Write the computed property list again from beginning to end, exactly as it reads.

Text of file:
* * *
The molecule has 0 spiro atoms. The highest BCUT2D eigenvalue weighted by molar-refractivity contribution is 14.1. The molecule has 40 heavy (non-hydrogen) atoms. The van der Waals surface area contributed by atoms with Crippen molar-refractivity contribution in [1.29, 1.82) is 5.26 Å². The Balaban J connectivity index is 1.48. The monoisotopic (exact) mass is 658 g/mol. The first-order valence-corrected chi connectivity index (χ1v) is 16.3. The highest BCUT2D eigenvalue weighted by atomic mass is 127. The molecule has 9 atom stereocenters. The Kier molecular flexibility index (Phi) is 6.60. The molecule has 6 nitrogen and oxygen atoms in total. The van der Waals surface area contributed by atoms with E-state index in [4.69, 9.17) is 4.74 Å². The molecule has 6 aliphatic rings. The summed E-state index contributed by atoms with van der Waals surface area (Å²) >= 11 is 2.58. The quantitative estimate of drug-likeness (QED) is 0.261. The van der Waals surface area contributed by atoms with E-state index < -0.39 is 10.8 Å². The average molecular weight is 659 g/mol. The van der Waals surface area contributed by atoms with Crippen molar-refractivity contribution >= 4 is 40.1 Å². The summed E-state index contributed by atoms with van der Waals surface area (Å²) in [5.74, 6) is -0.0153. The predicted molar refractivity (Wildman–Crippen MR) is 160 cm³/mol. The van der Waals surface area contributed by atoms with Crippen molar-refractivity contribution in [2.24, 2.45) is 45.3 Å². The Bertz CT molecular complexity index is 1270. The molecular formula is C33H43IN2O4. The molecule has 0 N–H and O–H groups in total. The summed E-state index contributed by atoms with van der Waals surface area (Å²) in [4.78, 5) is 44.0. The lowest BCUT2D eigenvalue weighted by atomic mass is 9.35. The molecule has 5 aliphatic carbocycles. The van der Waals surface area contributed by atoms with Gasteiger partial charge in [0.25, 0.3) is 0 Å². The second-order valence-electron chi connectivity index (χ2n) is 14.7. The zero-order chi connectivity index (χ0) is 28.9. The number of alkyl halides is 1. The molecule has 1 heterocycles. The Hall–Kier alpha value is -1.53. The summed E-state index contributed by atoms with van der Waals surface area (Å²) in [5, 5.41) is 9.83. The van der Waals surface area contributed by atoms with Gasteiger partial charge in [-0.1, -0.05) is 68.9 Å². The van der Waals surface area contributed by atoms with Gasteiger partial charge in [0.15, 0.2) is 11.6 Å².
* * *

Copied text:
The molecule has 0 spiro atoms. The highest BCUT2D eigenvalue weighted by molar-refractivity contribution is 14.1. The molecule has 40 heavy (non-hydrogen) atoms. The van der Waals surface area contributed by atoms with Crippen molar-refractivity contribution in [1.29, 1.82) is 5.26 Å². The Balaban J connectivity index is 1.48. The monoisotopic (exact) mass is 658 g/mol. The first-order valence-corrected chi connectivity index (χ1v) is 16.3. The highest BCUT2D eigenvalue weighted by atomic mass is 127. The molecule has 9 atom stereocenters. The Kier molecular flexibility index (Phi) is 6.60. The molecule has 6 nitrogen and oxygen atoms in total. The van der Waals surface area contributed by atoms with E-state index in [4.69, 9.17) is 4.74 Å². The molecule has 6 aliphatic rings. The summed E-state index contributed by atoms with van der Waals surface area (Å²) >= 11 is 2.58. The quantitative estimate of drug-likeness (QED) is 0.261. The van der Waals surface area contributed by atoms with E-state index < -0.39 is 10.8 Å². The average molecular weight is 659 g/mol. The van der Waals surface area contributed by atoms with Crippen molar-refractivity contribution >= 4 is 40.1 Å². The summed E-state index contributed by atoms with van der Waals surface area (Å²) in [5.74, 6) is -0.0153. The predicted molar refractivity (Wildman–Crippen MR) is 160 cm³/mol. The van der Waals surface area contributed by atoms with Crippen molar-refractivity contribution in [2.24, 2.45) is 45.3 Å². The Bertz CT molecular complexity index is 1270. The molecular formula is C33H43IN2O4. The molecule has 0 N–H and O–H groups in total. The summed E-state index contributed by atoms with van der Waals surface area (Å²) in [4.78, 5) is 44.0. The lowest BCUT2D eigenvalue weighted by atomic mass is 9.35. The molecule has 5 aliphatic carbocycles. The van der Waals surface area contributed by atoms with Gasteiger partial charge in [0.25, 0.3) is 0 Å². The second-order valence-electron chi connectivity index (χ2n) is 14.7. The zero-order chi connectivity index (χ0) is 28.9. The number of alkyl halides is 1. The molecule has 1 heterocycles. The Hall–Kier alpha value is -1.53. The summed E-state index contributed by atoms with van der Waals surface area (Å²) in [5, 5.41) is 9.83. The van der Waals surface area contributed by atoms with Gasteiger partial charge in [-0.1, -0.05) is 68.9 Å². The van der Waals surface area contributed by atoms with Gasteiger partial charge in [0.15, 0.2) is 11.6 Å².